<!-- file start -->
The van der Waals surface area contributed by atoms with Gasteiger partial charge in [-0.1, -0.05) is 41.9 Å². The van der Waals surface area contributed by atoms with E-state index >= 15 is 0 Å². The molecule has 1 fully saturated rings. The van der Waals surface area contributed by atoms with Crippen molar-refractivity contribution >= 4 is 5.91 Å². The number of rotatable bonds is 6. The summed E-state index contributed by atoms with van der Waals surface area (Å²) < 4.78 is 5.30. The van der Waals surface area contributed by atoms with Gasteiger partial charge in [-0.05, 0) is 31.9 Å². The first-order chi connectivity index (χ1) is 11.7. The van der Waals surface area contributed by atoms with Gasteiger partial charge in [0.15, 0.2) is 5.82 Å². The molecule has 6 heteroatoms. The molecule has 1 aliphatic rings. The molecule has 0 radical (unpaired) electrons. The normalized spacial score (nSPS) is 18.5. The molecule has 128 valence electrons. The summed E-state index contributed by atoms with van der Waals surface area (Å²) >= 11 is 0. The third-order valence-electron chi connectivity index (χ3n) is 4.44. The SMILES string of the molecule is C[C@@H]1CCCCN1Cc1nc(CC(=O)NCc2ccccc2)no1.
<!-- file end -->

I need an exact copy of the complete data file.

The van der Waals surface area contributed by atoms with Gasteiger partial charge in [-0.1, -0.05) is 41.9 Å². The van der Waals surface area contributed by atoms with E-state index >= 15 is 0 Å². The molecule has 1 fully saturated rings. The van der Waals surface area contributed by atoms with Crippen molar-refractivity contribution >= 4 is 5.91 Å². The number of rotatable bonds is 6. The summed E-state index contributed by atoms with van der Waals surface area (Å²) < 4.78 is 5.30. The van der Waals surface area contributed by atoms with Gasteiger partial charge in [-0.05, 0) is 31.9 Å². The first-order chi connectivity index (χ1) is 11.7. The van der Waals surface area contributed by atoms with Gasteiger partial charge in [0.15, 0.2) is 5.82 Å². The molecule has 6 heteroatoms. The molecule has 1 aliphatic rings. The molecule has 0 radical (unpaired) electrons. The normalized spacial score (nSPS) is 18.5. The molecule has 128 valence electrons. The summed E-state index contributed by atoms with van der Waals surface area (Å²) >= 11 is 0. The third-order valence-electron chi connectivity index (χ3n) is 4.44. The SMILES string of the molecule is C[C@@H]1CCCCN1Cc1nc(CC(=O)NCc2ccccc2)no1.